Jewelry expresses or implies things, the relevance of which emerges through interactions. There is an exchange of meaning. There is some reciprocity between the artist expressing an inspiration with the desire for a reaction, and the wearer evaluating the success of the piece and impacting the artist, in return. We have those coherence-contagion-decoherence behavioral patterns discussed above.

Jewelry is persuasive. It allows for the negotiation of influence and power in subtle, often soft-pedalled ways. It helps smooth the way for support or control. Compliance or challenge. Wealth and success or poverty and failure. High or low status. Social recognition. An expression of who you know, and who might know you. Jewelry is a tool for managing the dynamics between any two people.

Jewelry is emotional and feeling, with attempts by the artist to direct these, and with opportunities for others to experience these. It is not that we react emotionally to the beauty of an object. It is not mechanical or fleeting. It is more of a dialectic. The jewelry is an expression of an artist’s inspiration and intent. We react emotionally to what we sense as that expression as it resonates from the object itself. This resonance ebbs and flows, waxes and wanes, over time as the object is worn in many different situations.

Jewelry draws attention. It becomes a virtual contract between artist and wearer. The artist agrees to design something that will call attention to the wearer and that wearer’s preferred sense of self. The wearer agrees to wear something that reaffirms the artist’s insights for all to witness and experience and draw support.

Jewelry may cue the rules for sexual and sensual interactions. Nurturing and desire. Necklaces draw attention to the breasts. Earrings to the ear and neck. Rings to the hands. Jewelry, such as a wedding band, may confirm a relationship, and signal permission for various forms of touching that otherwise would not be appropriate. The silhouettes and placements of jewelry on the body indicate where it may be appropriate for the viewer to place his gaze, and where it would not.

We don’t feel alone because we have opportunities to have a dialectic experience — a dialogue between self and artist, self and others, self and self — all catalyzed by the piece of jewelry, and our sensation of all the choices that had to be made in order for it to exist, in order for it to feel coherent, in order for it for fulfill desire, and in order for all of this to somehow feel contagious and resonant. We don’t feel alone because the jewelry taps into something inside us that makes us want to wear it, buy it and share it.

Jewelry Ages In Place With Us

Jewelry comforts us as we age in place. The bracelet we got for graduation still worn on an occasion when we are 65. The ring he bought her when she was in her 20’s still worn on the day she passed away.

With jewelry, we will never feel alone as we grow older. As our body changes in pallor and texture. As we gain weight or lose weight. As we change our styles of clothing or hair or activity.

This constellation of material objects, distributed across the human body, reflects transformation, movement, growth, and behavior. These reflect the life we live, and how we lived it. These are a story of how we performed our lives over time. They reveal an otherwise unseen perspective on life as the body ages, and we live through time. They show that not all lived lives have been ad libbed.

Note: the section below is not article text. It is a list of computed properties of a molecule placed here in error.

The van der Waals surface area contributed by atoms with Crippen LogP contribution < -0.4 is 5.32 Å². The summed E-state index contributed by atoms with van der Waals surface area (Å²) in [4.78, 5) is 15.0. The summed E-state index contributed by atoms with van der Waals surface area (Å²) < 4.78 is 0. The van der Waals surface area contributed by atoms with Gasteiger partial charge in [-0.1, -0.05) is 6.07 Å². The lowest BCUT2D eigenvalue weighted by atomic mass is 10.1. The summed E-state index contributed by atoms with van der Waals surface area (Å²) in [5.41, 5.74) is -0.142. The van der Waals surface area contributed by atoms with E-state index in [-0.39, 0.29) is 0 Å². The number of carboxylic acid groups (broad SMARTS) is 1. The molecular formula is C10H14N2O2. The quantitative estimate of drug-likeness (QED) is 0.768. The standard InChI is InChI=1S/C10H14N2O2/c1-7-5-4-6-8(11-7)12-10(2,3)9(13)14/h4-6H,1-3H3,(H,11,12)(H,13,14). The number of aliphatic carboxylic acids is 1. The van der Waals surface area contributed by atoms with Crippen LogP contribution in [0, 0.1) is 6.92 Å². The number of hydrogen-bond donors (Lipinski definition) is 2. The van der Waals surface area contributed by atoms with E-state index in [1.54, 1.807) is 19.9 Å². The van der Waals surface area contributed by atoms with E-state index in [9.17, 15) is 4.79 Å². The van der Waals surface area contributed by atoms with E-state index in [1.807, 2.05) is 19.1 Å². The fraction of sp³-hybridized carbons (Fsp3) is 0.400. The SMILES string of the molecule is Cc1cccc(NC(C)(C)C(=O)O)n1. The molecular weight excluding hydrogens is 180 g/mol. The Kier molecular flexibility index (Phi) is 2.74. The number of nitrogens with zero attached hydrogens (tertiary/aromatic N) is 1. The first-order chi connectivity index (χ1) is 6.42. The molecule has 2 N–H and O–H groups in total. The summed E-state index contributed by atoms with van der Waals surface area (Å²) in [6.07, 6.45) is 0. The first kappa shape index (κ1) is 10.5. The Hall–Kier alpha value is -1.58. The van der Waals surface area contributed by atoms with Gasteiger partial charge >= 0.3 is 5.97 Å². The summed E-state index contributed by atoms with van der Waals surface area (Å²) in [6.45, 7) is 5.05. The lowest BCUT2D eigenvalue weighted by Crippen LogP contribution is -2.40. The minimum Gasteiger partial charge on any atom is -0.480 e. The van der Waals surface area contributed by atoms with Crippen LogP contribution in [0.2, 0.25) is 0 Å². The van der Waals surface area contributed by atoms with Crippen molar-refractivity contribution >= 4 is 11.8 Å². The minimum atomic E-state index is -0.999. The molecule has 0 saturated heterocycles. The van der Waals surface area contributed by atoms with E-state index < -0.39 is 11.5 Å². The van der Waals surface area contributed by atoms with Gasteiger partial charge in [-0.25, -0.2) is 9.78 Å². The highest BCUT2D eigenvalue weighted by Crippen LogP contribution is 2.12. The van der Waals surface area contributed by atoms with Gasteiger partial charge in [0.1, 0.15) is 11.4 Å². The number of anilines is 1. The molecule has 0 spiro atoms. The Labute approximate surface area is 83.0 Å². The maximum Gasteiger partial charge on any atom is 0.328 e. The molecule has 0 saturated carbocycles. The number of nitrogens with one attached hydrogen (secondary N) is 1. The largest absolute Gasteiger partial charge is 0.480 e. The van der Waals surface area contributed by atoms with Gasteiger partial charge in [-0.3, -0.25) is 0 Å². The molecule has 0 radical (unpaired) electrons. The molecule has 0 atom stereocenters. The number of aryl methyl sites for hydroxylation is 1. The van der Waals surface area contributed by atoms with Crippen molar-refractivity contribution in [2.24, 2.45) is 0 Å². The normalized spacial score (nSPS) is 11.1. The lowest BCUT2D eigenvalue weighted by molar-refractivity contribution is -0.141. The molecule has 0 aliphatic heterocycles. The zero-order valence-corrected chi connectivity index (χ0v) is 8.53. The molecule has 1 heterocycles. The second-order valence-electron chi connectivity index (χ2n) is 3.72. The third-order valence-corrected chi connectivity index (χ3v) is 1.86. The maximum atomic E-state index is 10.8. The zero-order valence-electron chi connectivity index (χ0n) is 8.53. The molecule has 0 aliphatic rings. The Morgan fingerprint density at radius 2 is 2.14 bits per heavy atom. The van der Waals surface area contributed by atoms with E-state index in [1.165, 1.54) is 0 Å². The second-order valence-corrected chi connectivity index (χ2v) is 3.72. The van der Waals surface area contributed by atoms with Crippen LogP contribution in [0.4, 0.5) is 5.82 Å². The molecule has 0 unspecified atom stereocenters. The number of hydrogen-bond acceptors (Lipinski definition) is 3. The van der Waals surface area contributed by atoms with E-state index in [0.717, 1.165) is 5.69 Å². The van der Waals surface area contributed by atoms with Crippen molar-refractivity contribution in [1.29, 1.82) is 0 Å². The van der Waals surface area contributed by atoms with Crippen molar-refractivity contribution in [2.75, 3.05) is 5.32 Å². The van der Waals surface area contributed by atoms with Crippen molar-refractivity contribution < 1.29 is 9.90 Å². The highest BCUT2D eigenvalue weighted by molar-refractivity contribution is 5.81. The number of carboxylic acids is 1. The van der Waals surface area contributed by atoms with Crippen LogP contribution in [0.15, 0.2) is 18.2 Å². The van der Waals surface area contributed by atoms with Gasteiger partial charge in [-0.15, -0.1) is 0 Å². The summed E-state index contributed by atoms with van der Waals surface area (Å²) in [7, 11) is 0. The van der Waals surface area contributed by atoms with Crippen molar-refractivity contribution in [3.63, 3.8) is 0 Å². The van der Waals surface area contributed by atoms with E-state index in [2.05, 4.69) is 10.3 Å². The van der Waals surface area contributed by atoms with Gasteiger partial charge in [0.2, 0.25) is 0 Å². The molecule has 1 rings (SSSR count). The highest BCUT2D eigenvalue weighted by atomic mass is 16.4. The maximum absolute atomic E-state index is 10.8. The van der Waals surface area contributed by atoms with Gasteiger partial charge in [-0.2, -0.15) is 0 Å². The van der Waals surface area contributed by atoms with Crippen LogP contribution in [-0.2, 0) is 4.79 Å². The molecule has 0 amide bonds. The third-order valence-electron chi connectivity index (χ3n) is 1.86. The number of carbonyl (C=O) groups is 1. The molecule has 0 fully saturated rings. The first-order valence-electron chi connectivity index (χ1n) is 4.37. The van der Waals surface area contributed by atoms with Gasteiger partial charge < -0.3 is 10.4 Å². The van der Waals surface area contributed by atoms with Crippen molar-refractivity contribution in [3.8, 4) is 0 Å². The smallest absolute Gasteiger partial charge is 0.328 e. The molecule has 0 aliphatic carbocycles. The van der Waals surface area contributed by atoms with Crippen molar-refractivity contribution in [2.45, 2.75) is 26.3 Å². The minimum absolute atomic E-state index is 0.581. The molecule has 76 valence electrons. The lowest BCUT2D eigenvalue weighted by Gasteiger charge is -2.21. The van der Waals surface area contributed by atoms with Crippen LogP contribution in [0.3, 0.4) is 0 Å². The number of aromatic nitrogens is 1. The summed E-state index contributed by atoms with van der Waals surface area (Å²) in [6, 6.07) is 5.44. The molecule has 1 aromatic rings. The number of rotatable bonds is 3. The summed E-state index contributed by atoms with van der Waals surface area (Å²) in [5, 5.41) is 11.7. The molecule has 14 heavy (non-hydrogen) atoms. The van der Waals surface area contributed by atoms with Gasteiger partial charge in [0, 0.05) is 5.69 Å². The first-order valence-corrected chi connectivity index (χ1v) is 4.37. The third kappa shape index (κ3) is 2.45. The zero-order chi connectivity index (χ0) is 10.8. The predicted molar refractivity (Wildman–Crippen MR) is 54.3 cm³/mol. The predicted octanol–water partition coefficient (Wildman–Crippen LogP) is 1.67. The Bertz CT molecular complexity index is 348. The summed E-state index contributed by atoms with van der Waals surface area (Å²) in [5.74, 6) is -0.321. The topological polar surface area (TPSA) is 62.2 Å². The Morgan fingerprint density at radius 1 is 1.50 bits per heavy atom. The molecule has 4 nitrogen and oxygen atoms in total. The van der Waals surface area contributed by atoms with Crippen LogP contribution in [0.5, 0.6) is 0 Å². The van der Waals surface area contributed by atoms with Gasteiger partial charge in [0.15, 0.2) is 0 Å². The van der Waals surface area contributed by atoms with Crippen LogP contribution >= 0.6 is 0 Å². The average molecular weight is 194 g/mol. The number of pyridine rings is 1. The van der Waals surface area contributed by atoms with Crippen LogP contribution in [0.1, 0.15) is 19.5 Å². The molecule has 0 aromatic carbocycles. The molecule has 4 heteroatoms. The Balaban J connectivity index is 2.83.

The jewelry will also show its age over time. Changes in color, perhaps fading, perhaps becoming duller or spotty. A clasp may have been replaced. The piece may have been restrung. It may have been shortened or lengthened. It may have been worn a lot. Or lost for a while. Or given away. Its associative or symbolic value may have changed.

Jewelry is life performed. Both are observable. Both indicative of our place — our aura — in the world around us as time goes on. Both an experience — often changing — of a point of view from the hand that crafted the piece in the first place, and the desires of the person who wore the piece over time. We possess it and wear it so it reminds us that we are not alone.

Knowing What Jewelry Really Is
 Translates Into Artistic and Design Choices

Knowing what jewelry really is better connects the artist to the various audiences the artist seeks to reach. It results in better outcomes. More exhibits. More sales. More collections. Better self-esteem. Better representation of self in various contexts and situations.

Jewelry asks the artist, the wearer and the viewer to participate in its existence. In a somewhat subtle way, by allowing communication, dialog, evaluation, and emotion, jewelry allows each one not to feel alone. It allows each one to express intent, establish a sense of self, and introduce these intents and self-expressions into a larger social context.

Jewelry judged as finished and successful results from these shared understandings and desires among artist, viewer and wearer, and how these influence their subsequent choices. These choices extend to materials and arrangements. They extend to how the artist determines what is to be achieved, and how the work is talked about and presented to others. These anticipate the reactions of others, beliefs about saleability, assumptions about possible inclusions in exhibitions, knowing what is appealing or collectible.

The artist is always omnipresent in the jewelry s/he creates. The artist, through the jewelry, and how it is worn on the body, to some extent, arbitrates how other sets of relationships interact, transfer feelings, ideas and emotions, reduce ambiguity, influence one another, and make sense of the world around them.